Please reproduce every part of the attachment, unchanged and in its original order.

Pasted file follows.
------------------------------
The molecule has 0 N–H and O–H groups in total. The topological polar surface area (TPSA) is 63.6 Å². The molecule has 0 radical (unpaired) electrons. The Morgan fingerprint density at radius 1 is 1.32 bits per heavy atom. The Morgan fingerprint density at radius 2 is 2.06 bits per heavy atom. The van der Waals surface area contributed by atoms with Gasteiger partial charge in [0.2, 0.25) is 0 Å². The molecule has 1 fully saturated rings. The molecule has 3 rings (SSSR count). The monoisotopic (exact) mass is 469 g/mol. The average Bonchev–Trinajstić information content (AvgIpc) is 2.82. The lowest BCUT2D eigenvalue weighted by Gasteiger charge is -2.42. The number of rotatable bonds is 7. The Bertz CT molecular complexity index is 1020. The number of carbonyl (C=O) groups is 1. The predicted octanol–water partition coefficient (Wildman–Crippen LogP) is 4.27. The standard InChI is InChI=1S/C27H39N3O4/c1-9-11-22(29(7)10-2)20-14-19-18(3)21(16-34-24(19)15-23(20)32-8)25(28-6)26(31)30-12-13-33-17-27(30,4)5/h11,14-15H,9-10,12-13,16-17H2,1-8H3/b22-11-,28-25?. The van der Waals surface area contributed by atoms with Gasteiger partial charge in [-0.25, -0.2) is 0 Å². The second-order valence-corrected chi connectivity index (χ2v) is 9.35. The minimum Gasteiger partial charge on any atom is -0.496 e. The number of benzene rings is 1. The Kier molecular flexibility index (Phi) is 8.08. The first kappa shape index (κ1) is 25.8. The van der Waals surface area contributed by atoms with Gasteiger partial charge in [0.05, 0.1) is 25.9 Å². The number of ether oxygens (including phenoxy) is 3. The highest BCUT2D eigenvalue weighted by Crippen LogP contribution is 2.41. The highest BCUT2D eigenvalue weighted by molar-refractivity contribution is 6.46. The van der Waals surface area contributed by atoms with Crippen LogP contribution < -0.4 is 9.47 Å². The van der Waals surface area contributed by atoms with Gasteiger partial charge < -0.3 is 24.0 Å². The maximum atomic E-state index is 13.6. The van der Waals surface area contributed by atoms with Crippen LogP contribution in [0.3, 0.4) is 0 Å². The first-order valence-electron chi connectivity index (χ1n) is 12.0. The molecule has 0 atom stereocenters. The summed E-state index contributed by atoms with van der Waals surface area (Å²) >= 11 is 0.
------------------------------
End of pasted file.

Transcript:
The molecule has 0 N–H and O–H groups in total. The topological polar surface area (TPSA) is 63.6 Å². The molecule has 0 radical (unpaired) electrons. The Morgan fingerprint density at radius 1 is 1.32 bits per heavy atom. The Morgan fingerprint density at radius 2 is 2.06 bits per heavy atom. The van der Waals surface area contributed by atoms with Gasteiger partial charge in [0.2, 0.25) is 0 Å². The molecule has 1 fully saturated rings. The molecule has 3 rings (SSSR count). The monoisotopic (exact) mass is 469 g/mol. The average Bonchev–Trinajstić information content (AvgIpc) is 2.82. The lowest BCUT2D eigenvalue weighted by Gasteiger charge is -2.42. The number of rotatable bonds is 7. The Bertz CT molecular complexity index is 1020. The number of carbonyl (C=O) groups is 1. The predicted octanol–water partition coefficient (Wildman–Crippen LogP) is 4.27. The standard InChI is InChI=1S/C27H39N3O4/c1-9-11-22(29(7)10-2)20-14-19-18(3)21(16-34-24(19)15-23(20)32-8)25(28-6)26(31)30-12-13-33-17-27(30,4)5/h11,14-15H,9-10,12-13,16-17H2,1-8H3/b22-11-,28-25?. The van der Waals surface area contributed by atoms with Gasteiger partial charge in [-0.25, -0.2) is 0 Å². The second-order valence-corrected chi connectivity index (χ2v) is 9.35. The minimum Gasteiger partial charge on any atom is -0.496 e. The number of benzene rings is 1. The Kier molecular flexibility index (Phi) is 8.08. The first kappa shape index (κ1) is 25.8. The van der Waals surface area contributed by atoms with Gasteiger partial charge in [0.05, 0.1) is 25.9 Å². The number of ether oxygens (including phenoxy) is 3. The highest BCUT2D eigenvalue weighted by Crippen LogP contribution is 2.41. The highest BCUT2D eigenvalue weighted by molar-refractivity contribution is 6.46. The van der Waals surface area contributed by atoms with Crippen LogP contribution < -0.4 is 9.47 Å². The van der Waals surface area contributed by atoms with Gasteiger partial charge < -0.3 is 24.0 Å². The maximum atomic E-state index is 13.6. The van der Waals surface area contributed by atoms with Crippen LogP contribution in [0.3, 0.4) is 0 Å². The first-order valence-electron chi connectivity index (χ1n) is 12.0. The molecule has 0 atom stereocenters. The summed E-state index contributed by atoms with van der Waals surface area (Å²) >= 11 is 0.